Audra McDonald was a voice of a hope at Tanglewood


LENOX — Let's be blunt right up front: The incomparable singer-actress Audra McDonald moves many listeners to tears. Her confident self-awareness, sense of vulnerability and boundless empathy, coupled with her joyous sense of humor, make her the consummate artist of American popular and Broadway standards.

Offering a generous 16-song set, choosing not to break the mood and momentum with an intermission, McDonald returned to Tanglewood on Sunday, declaring "it's a great honor to be in this beautiful place with these wonderful musicians."

About to turn 48 and mother of a toddler named Sally James with her second husband, actor Will Swenson, who is now performing at Barrington Stage, she reached new heights of vocal technique, deeper, husky lows, stratospheric highs, able to soar above the Boston Pops at full volume, with every line of every song filled with drama, wit, and theatrical impact.

Her longtime music director Andy Einhorn on the podium and her on-tour trio (pianist Brian Hertz, Mark Vanderpoel on bass and percussionist Gene Lewin) enhanced her wide-ranging, well-curated selection of iconic songs by composer-lyricists Rodgers and Hammerstein, Stephen Sondheim, Jerry Bock and Sheldon Harnick, Irving Berlin and contemporary Broadway luminaries like Jason Robert Brown ("Stars and the Moon" from "Songs for a New Age") and Adam Gwon (the heartbreakingly poignant "I'll Be Here" recollection of 9/11 from "Ordinary Days").

McDonald's comfort level with a most-receptive audience made for an intimate afternoon of amusing family lore — teenage daughter Zoe's "review" at a tender age ("Mom, your singing makes my ears cry") and, several years ago, Zoe's text after her mother's big solo during NBC's "The Sound of Music Live!" telecast ("Mom, where are the dryer sheets, I have to do laundry").

Demonstrating deep respect for the canon of show music, she presented personal anecdotes and background on how the less well-known songs were created by composers and lyricists. As the winner of six Tony awards for her musical theater work, she inhabited the protagonists of the songs as if she were on the Broadway stage.

Opening with "I Am What I Am" from "La Cage aux Folles" (by Jerry Herman and Harvey Fierstein), McDonald acknowledged it was "Pride Day" for the LGBTQ community.

Her "Summertime" is the definitive version of the Gershwin classic. Lerner and Loewe's "I Could Have Danced All Night," with audience singalong, was delightfully campy as she urged the sopranos in the audience to "belt it out."

"Cornet Man" from "Funny Girl" was soulful and brassy, while "Moonshine Lullaby" from Irving Berlin's masterpiece "Annie Get Your Gun" had a lived-in feeling, even though McDonald acknowledged that, until recently, she had never performed any of his songs. "He was the immigrant who wrote `God Bless America,'" McDonald reminded the audience, eliciting an overwhelming ovation.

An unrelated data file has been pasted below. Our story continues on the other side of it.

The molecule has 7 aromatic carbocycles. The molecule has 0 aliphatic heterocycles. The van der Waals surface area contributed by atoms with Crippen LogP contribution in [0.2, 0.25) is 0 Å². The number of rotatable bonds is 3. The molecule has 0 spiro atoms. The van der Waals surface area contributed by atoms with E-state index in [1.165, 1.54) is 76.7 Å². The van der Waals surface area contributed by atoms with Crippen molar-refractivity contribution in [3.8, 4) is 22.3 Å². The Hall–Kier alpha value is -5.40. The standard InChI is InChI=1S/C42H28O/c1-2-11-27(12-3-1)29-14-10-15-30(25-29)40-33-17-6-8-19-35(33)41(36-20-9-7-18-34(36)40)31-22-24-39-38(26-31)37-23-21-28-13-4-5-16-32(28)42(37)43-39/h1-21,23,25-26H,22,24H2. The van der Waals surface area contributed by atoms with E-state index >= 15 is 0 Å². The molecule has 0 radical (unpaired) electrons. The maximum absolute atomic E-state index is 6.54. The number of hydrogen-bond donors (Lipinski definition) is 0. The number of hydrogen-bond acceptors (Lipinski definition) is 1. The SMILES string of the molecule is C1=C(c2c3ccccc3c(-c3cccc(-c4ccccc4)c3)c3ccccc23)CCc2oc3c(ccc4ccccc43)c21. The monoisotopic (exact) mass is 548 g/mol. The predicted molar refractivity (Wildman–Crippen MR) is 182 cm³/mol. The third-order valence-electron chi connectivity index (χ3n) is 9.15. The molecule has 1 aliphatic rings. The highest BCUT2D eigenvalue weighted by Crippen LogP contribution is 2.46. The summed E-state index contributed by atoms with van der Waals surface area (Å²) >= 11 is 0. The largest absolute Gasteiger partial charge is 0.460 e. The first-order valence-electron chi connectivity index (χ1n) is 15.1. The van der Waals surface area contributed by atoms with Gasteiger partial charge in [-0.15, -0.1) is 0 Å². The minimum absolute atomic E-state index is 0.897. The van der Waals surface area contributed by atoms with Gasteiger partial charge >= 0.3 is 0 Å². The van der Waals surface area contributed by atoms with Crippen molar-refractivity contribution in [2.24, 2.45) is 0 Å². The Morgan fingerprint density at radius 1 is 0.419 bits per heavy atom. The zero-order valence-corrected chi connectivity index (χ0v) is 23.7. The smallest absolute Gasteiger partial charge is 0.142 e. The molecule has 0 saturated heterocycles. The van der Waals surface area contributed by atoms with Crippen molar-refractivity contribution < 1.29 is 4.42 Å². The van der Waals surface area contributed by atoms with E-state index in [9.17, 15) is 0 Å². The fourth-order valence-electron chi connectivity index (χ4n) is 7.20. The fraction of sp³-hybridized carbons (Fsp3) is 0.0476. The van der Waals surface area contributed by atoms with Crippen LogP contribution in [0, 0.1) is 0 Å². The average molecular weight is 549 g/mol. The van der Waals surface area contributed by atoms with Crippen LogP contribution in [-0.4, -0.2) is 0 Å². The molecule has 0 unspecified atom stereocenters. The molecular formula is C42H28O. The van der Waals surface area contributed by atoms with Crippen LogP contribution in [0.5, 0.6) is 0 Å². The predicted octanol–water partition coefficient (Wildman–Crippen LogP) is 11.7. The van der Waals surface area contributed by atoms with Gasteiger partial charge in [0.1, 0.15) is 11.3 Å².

And she performed with loving care several less familiar yet top-shelf offerings like "Chain of Love" from the obscure 1971 lost treasure, "The Grass Harp," and "Vanilla Ice Cream" from "She Loves Me" by the Bock-Harnick team.

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McDonald introduced the "PG-13" profanity-laced "Facebook Song" by Kate Miller-Heidke as balm for anyone emotionally shattered by a former lover who asks his "ex" to become his "friend" on Facebook. An outrageous notion, one that many in the audience related to from personal experience. Sorry, can't print the payoff lyric here.

Ahead of her knockout version of "Being Alive" from her friend and mentor Stephen Sondheim's "Company," McDonald acknowledged how she forgot the lyrics to "The Glamorous Life" during the 2017 PEN Literary Awards. Distracted by a Jumbotron video projecting her own image back to her as she sang, she was mortified, the audience was stunned, Sondheim buried his head in his hands. But she recovered and managed to complete the performance.

That's how it went, as McDonald took the audience into her confidence, unafraid to display vulnerability, but basking in the embrace of her fans.

Along the way, she saluted the late Barbara Cook, a close friend and adviser — "everything I know about concertizing, I learned from her."

Too many standouts to list here, but the incandescent lullaby "I Won't Mind" from the un-produced musical "The Other Franklin" (William, son of Benjamin) deserves special mention, as does the powerful medley of "You've Got to be Carefully Taught" from "South Pacific" and "Children Will Listen" from "Into the Woods."

And her closer and encore, "Climb Ev'ry Mountain" and — "for children everywhere" — a soaring "Over the Rainbow" (complete with the often-omitted introductory verse), were presented as beacons of hope for listeners traumatized by our national government.

For 90 minutes of sheer, impassioned artistry and heartfelt conviction that we can rise to be our better selves, Audra McDonald transported us to a better world where all children are safe, as she performed her personal mantra from Jule Styne, Betty Comden and Adolph Green's "Do Re Mi" — "Make just one someone happy; Make just one heart the heart you sing to "

For the privilege of sharing her humanity and boundless talent, she earns our unending gratitude while urging us to believe "love is the answer, Someone to love is the answer."

If only

Clarence Fanto can be reached at, on Twitter @BE_cfanto or at 413-637-2551.


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